IEC work to advance international trade

Dr Shu Yinbiao at Davos 2017

Every January, international political, business and civil society leaders gather at the World Economic Forum in Davos, Switzerland, to discuss global politics, economics, and social issues.  This year, the IEC was present at the meeting: Dr Shu Yinbiao, IEC Vice-President and Convener of the Market Strategy Board (MSB), participated in the panel discussion Preparing for the Fourth Industrial Revolution on 17 January 2017.

WEF panel discussion
Dr Shu Yinbiao participated in the panel discussion "Preparing for the Fourth Industrial Revolution" with (from left) Ngaire Woods, Mary Barra, Mukesh D. Ambani, Marc R. Benioff and Vishal Sikka.

At a time when the focus was on this Swiss mountain village, Dr Shu showcased how the work of the IEC encourages international trade.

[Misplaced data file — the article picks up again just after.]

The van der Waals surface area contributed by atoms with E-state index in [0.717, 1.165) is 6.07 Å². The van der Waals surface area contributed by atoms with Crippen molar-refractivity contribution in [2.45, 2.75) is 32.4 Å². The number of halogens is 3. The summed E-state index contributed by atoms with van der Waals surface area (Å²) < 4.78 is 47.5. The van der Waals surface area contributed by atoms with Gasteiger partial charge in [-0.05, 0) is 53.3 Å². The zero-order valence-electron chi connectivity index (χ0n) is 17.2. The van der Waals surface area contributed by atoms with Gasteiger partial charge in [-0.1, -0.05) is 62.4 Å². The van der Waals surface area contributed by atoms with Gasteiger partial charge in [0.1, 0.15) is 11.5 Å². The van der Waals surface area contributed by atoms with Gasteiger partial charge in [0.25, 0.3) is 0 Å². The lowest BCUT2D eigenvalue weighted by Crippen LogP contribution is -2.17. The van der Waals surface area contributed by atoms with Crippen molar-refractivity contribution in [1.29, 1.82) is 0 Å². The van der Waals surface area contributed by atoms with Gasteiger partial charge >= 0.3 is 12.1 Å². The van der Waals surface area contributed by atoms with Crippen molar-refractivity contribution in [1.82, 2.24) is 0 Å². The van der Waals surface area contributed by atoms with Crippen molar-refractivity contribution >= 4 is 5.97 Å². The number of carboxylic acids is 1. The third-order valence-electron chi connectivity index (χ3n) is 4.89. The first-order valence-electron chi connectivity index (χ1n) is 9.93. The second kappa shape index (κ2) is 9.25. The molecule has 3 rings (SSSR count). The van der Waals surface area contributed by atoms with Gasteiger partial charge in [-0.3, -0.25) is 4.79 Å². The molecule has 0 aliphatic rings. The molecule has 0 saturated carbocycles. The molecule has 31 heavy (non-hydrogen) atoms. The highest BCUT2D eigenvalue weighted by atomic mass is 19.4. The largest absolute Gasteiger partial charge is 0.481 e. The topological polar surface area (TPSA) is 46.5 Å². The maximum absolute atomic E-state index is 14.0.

Here is an excerpt of Shu’s Davos address where he speaks about the IEC:

I have been working for the IEC for many years. IEC stands for International Electrotechnical Commission. The products of the IEC are standards. Standards can promote international trade, with technology standards.

"IEC has now over 20,000 expert engineers from all over the world. With IEC standardization, the manufacturers and the labs can manufacture their products according to unique (international) standardization. This is very helpful. 

"IEC was founded in 1906, we are 110 years old already. And it has a very good working procedure – everyone can participate in standardization development…the Standards are produced by consensus. Every expert has to agree with the Standard. 

"The IEC work is divided into many groups. We call these groups Technical Committees (TCs). In the TCs they are working in a specific area, for example, like electric cars. The engineers come together, they meet several times in a year.  

"For one Standard it may take several years to finish. So they are very careful for the standardization but it is not difficult, people are very enthusiastic to participate in the standardization development.”

Also on panel were: